Open main menu
This page has been validated.
185
LYTTELTON, G. L.—LYTTON, 1ST BARON

pleasant promenade and drive along the shore, and other appointments of a seaside resort, but it is less wholly devoted to holiday visitors than Blackpool, which lies 8 m. N.W. A Benedictine cell was founded here at the close of the 12th century by the lord of the manor, Richard Fitz-Roger.


LYTTELTON, GEORGE LYTTELTON, 1st Baron (1709–1773), English statesman and man of letters, born at Hagley, Worcestershire, was a descendant of the great jurist Sir Thomas Littleton (q.v.). He was the eldest son of Sir Thomas Lyttelton, 4th bart. (d. 1751), who at the revolution of 1688 and during the following reign was one of the ablest Whig debaters of the House of Commons.[1] Lyttelton was educated at Eton and Oxford, and in 1728 set out on the grand tour, spending considerable periods at Paris and Rome. On his return to England he sat in parliament for Okehampton, Devonshire, beginning public life in the same year with Pitt. From 1744 to 1754 he held the office of a lord commissioner of the treasury. In 1755 he succeeded Legge as chancellor of the exchequer, but in 1756 he quitted office, being raised to the peerage as Baron Lyttelton, of Frankley, in the county of Worcester. In the political crisis of 1765, before the formation of the Rockingham administration, it was suggested that he might be placed at the head of the treasury, but he declined to take part in any such scheme. The closing years of his life were devoted chiefly to literary pursuits. He died on the 22nd of August 1773.

Lyttelton’s earliest publication (1735), Letters from a Persian in England to his Friend at Ispahan, appeared anonymously. Much greater celebrity was achieved by his Observations on the Conversion and Apostleship of St Paul, also anonymous, published in 1747. It takes the form of a letter to Gilbert West, and is designed to show that St Paul’s conversion is of itself a sufficient demonstration of the divine character of Christianity. Dr Johnson regarded the work as one “to which infidelity has never been able to fabricate a specious answer.” Lord Lyttelton’s Dialogues of the Dead, a creditable performance, though hardly rivalling either Lucian or Landor, appeared in 1760. His History of Henry II. (1767–1771), the fruit of twenty years’ labour, is not now cited as an authority, but is painstaking and fair. Lyttelton was also a writer of verse; his Monody on his wife’s death has been praised by Gray for its elegiac tenderness, and his Prologue to the Coriolanus of his friend Thomson shows genuine feeling. He was also the author of the well-known stanza in the Castle of Indolence, in which the poet himself is described. A complete collection of the Works of Lord Lyttelton was published by his nephew, G. E. Ayscough in 1774.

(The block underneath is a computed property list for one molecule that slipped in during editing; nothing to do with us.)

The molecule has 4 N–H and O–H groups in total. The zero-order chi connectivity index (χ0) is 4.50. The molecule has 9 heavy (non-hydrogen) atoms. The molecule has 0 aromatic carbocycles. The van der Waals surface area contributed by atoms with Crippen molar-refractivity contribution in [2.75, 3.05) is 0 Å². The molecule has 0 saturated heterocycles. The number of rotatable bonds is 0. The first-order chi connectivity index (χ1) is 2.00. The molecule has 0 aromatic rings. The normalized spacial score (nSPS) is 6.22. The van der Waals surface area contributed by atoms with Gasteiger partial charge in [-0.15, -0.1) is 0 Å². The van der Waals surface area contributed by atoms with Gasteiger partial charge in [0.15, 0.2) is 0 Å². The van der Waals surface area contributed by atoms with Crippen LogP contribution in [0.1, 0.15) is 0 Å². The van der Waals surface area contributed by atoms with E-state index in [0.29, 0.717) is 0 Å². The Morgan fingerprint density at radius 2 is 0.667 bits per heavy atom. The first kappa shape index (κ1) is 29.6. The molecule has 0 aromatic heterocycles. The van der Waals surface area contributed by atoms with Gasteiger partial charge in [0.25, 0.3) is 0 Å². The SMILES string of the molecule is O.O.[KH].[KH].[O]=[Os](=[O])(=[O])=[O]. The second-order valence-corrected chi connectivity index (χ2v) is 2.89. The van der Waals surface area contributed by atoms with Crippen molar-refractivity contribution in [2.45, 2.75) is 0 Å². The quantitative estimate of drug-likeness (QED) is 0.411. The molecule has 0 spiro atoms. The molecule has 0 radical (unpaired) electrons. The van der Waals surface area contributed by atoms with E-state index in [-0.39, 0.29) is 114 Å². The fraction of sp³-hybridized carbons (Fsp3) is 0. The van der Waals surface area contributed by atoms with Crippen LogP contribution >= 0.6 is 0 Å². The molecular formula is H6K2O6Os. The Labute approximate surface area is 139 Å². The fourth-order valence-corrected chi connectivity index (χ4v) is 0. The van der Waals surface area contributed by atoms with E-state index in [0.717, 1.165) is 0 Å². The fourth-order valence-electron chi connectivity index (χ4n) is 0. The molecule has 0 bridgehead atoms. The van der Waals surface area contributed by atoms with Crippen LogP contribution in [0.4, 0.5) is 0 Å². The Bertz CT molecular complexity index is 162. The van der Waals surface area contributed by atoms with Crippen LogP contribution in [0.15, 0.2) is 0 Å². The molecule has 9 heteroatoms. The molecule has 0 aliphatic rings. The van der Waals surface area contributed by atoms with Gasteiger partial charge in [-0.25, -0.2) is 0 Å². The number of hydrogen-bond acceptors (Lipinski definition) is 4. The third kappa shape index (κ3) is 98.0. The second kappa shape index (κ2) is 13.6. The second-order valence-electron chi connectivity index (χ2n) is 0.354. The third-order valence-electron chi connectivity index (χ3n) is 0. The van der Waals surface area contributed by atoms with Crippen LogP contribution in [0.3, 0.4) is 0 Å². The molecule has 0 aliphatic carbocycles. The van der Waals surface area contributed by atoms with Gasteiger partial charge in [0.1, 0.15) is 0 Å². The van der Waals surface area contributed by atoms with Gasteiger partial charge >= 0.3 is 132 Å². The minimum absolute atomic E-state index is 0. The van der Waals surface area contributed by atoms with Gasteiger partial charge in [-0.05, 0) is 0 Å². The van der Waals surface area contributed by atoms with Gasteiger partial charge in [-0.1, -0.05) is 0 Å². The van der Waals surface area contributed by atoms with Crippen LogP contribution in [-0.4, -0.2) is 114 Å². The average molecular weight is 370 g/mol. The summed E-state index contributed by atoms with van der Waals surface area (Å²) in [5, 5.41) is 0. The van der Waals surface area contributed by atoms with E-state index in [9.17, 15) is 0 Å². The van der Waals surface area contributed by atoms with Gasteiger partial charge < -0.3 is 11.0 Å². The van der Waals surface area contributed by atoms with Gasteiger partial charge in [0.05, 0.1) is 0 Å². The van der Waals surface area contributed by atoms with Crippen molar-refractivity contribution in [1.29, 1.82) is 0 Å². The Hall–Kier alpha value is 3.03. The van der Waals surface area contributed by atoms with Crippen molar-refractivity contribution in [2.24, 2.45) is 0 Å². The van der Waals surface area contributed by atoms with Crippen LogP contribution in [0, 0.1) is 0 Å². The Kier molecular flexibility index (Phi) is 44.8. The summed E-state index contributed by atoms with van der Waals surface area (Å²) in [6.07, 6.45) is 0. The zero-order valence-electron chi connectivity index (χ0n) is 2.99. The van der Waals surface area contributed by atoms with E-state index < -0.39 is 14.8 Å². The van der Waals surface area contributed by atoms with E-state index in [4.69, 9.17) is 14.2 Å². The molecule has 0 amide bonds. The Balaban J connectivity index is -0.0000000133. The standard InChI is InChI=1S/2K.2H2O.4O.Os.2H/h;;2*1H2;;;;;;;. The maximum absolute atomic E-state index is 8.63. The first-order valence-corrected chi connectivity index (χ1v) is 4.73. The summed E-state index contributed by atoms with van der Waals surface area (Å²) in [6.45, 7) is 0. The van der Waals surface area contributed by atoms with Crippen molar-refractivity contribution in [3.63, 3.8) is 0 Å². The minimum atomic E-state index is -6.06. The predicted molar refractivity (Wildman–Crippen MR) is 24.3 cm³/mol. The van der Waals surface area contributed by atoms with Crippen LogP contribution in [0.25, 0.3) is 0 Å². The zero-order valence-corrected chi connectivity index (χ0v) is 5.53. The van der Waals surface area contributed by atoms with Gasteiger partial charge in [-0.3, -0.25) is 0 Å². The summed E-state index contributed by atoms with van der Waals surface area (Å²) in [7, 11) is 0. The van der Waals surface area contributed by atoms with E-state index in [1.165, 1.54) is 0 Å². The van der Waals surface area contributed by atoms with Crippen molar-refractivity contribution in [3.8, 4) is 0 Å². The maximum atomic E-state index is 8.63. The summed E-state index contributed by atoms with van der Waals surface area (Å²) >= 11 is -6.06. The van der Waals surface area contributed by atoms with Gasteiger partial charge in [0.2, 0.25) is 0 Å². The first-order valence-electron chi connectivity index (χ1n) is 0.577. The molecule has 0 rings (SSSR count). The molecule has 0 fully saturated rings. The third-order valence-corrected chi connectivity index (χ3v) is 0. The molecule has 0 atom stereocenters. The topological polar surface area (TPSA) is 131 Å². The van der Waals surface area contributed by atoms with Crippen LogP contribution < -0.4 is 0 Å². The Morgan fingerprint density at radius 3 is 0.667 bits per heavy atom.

His son Thomas (1744–1779), who succeeded as 2nd baron, played some part in the political life of his time, but his loose and prodigal habits were notorious, and he is known, in distinction to his father “the good lord,” as the wicked Lord Lyttelton. He left no lawful issue, and the barony became extinct; but it was revived in 1794 in the person of his uncle William Henry, 1st baron of the new creation (1724–1808), who was governor of S. Carolina and later of Jamaica, and ambassador to Portugal. The new barony went after him to his two sons. The 3rd baron (1782–1837) was succeeded by his son George William Lyttelton, 4th baron (1817–1876), who was a fine scholar, and brother-in-law of W. E. Gladstone, having married Miss Mary Glynne. He did important work in educational and poor law reform. He had eight sons, of whom the eldest, Charles George (b. 1842), became 5th baron, and in 1889 succeeded, by the death of the 3rd duke of Buckingham and Chandos, to the viscounty of Cobham, in which title the barony of Lyttelton is now merged. Other distinguished sons were Arthur Temple Lyttelton (d. 1903), warden of Selwyn College, Cambridge, and bishop-suffragan of Southampton; Edward Lyttelton (b. 1855), headmaster of Haileybury (1890–1905) and then of Eton; and Alfred Lyttelton (b. 1857), secretary of state for the colonies (1903–1906). It was a family of well-known cricketers, Alfred being in his day the best wicket-keeper in England as well as a fine tennis player.

For the 1st baron see Sir R. Phillimore’s Memoirs and Correspondence of Lord Lyttelton, 1734–1773 (2 vols., 1845).